Katinka Bock’s “Smog”
              Simone Menegoi
              Katinka Bock compares works to words and exhibitions to texts. The analogy explains the relationship between the two aspects of the Franco-German artist’s work: the sculptures, silver prints, and occasional films, on the one hand, and the sophisticated displays that she creates out of them, whose value is greater than the sum of their parts, on the other. These correspond to two ways of reading Bock’s practice: to focus on the single work, with its delicate material qualities, or to embrace the whole, with its syntactic properties. If Bock’s exhibitions are texts then “Smog,” her third solo show at Berlin’s Meyer Riegger, is particularly poetic. Two rooms are arranged as if they were two long sentences, rich in subordinate clauses and parentheses; sentences that could have been written by Marcel Proust, full of internal symmetries, of repetitions and variations, aimed at pursuing a nuance of perception or memory. The first room revolves around Grosse Liegende (2017), which is made out of several elements: a horizontal support (an old mattress coil topped by a glass pane), upon which the artist has placed the metal mold of a fish, a matte brown ceramic sculpture, and another ceramic sculpture with abraded blue enamel. The …
              Eva Kot’átková’s “Diary of a stomach”
              Ana Ofak
              “What have you eaten today?” a metallic voiceover inquires. The reply, uttered by a child, hesitantly, is “nothing.” Yet in the course of the transitory interrogation that unfolds in the middle of Eva Kot’átková’s most recent film Stomach of the world (2017), currently being shown by the Polyeco Contemporary Art Initiative at the Benaki Museum in Athens, and related to an exhibition currently on view at Berlin’s Meyer Riegger, nothing becomes plenty of something. We listen to the child catalog thoughts and lost objects as if filling the void of sustenance. The empty stomach is repurposed into a container for the spam of life. Crammed with information, it becomes capable of expelling appetite and even anxiety from the system. Hunger, it seems to convey, is hunger for fabrication, not food. Kot’átková’s installations tend to submerge the observer in such morbid enterologies of infant worlds. And infant worlds, we quickly gather, are no democratic assemblies. Working with collage, drawing, sculpture, film, and, lately, gallery walls, the artist has forged an idiosyncratic totality of these worlds over the years, which almost emulates an organism that sustains invariable aesthetics, yet generates ever-new contingencies connected to childhood. Kot’áková thereby characterizes childhood as a battery of …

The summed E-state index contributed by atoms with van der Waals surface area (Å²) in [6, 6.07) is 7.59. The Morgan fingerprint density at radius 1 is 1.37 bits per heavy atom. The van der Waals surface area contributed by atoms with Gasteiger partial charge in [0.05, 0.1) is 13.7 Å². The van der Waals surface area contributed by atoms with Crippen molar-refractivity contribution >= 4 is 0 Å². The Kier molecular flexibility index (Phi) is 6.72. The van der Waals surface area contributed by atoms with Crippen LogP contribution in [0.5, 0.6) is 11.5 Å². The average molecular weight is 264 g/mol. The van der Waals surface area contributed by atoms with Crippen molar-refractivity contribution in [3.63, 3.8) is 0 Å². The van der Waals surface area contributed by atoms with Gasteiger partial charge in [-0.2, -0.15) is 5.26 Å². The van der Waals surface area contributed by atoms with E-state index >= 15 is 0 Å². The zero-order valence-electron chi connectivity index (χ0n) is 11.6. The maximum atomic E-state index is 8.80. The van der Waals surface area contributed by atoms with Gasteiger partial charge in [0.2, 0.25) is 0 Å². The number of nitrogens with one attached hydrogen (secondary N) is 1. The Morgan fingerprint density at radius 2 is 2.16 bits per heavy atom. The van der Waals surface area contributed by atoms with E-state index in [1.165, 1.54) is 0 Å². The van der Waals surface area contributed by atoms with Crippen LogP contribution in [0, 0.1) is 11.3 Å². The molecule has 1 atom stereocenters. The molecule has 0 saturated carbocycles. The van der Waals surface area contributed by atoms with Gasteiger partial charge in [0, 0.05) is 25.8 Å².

Eva Kotátková’s “They are Coming”
              Kirsty Bell
              Passers-by who found themselves at the farthest reaches of Berlin’s Friedrichstrasse in late April may have been surprised to notice an array of animated body parts on display in a shop window. A pair of eyes, a pair of hands, a face, an arm, two knees and their feet protruded from a black curtain screening off the window. As an introduction to Eva Kotátková’s second solo exhibition at Meyer Riegger, the performative installation, Fragmented Body 1 (installation for a performance) (2013), paid tribute to the long-standing tradition of Prague’s National Black Light Theater Company, and spoke of the potential of gesture and the surprising liberation of physical fragmentation. For those who entered the gallery, however, the pantomime was quickly over, as the performers were revealed from the back in all their ordinariness, standing on the low window ledge with various limbs poking through holes in the black curtain. But in turning the window ledge into a stage, the gallery visitors were at once in the privileged position of being backstage. As a result, the other sculptures on show, such as the Theatre of Speaking Objects (black theatre props) (2013), on a platform which took up the entire floor space of …

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